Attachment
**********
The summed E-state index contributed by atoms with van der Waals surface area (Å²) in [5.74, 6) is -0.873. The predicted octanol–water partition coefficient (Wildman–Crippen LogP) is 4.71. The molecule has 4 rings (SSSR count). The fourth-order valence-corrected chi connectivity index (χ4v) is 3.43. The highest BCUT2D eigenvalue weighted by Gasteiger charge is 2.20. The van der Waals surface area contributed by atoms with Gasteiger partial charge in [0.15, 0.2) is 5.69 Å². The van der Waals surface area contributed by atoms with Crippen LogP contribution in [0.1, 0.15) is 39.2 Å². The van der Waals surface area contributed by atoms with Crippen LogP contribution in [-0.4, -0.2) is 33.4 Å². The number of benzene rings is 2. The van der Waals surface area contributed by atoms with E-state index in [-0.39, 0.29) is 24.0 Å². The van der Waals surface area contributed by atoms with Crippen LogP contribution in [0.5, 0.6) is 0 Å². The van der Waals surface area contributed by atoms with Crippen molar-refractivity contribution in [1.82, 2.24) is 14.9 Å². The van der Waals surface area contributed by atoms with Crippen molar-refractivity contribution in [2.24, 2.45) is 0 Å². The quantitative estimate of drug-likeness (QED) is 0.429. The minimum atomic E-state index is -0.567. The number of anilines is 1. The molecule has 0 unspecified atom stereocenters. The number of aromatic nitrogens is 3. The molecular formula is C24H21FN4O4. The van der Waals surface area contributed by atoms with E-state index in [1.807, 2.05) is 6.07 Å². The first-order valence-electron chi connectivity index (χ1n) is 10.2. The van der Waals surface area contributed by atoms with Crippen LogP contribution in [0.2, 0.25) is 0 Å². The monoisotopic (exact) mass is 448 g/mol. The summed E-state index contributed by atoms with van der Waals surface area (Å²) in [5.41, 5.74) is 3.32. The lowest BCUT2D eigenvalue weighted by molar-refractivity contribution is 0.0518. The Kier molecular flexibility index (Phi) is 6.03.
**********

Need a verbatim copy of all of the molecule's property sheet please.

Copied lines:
The summed E-state index contributed by atoms with van der Waals surface area (Å²) in [5.74, 6) is -0.873. The predicted octanol–water partition coefficient (Wildman–Crippen LogP) is 4.71. The molecule has 4 rings (SSSR count). The fourth-order valence-corrected chi connectivity index (χ4v) is 3.43. The highest BCUT2D eigenvalue weighted by Gasteiger charge is 2.20. The van der Waals surface area contributed by atoms with Gasteiger partial charge in [0.15, 0.2) is 5.69 Å². The van der Waals surface area contributed by atoms with Crippen LogP contribution in [0.1, 0.15) is 39.2 Å². The van der Waals surface area contributed by atoms with Crippen LogP contribution in [-0.4, -0.2) is 33.4 Å². The number of benzene rings is 2. The van der Waals surface area contributed by atoms with E-state index in [-0.39, 0.29) is 24.0 Å². The van der Waals surface area contributed by atoms with Crippen LogP contribution in [0.5, 0.6) is 0 Å². The van der Waals surface area contributed by atoms with Crippen molar-refractivity contribution in [1.82, 2.24) is 14.9 Å². The van der Waals surface area contributed by atoms with Crippen molar-refractivity contribution in [2.24, 2.45) is 0 Å². The quantitative estimate of drug-likeness (QED) is 0.429. The minimum atomic E-state index is -0.567. The number of anilines is 1. The molecule has 0 unspecified atom stereocenters. The number of aromatic nitrogens is 3. The molecular formula is C24H21FN4O4. The van der Waals surface area contributed by atoms with E-state index in [1.807, 2.05) is 6.07 Å². The first-order valence-electron chi connectivity index (χ1n) is 10.2. The van der Waals surface area contributed by atoms with Crippen LogP contribution in [0.2, 0.25) is 0 Å². The monoisotopic (exact) mass is 448 g/mol. The summed E-state index contributed by atoms with van der Waals surface area (Å²) in [5.41, 5.74) is 3.32. The lowest BCUT2D eigenvalue weighted by molar-refractivity contribution is 0.0518. The Kier molecular flexibility index (Phi) is 6.03.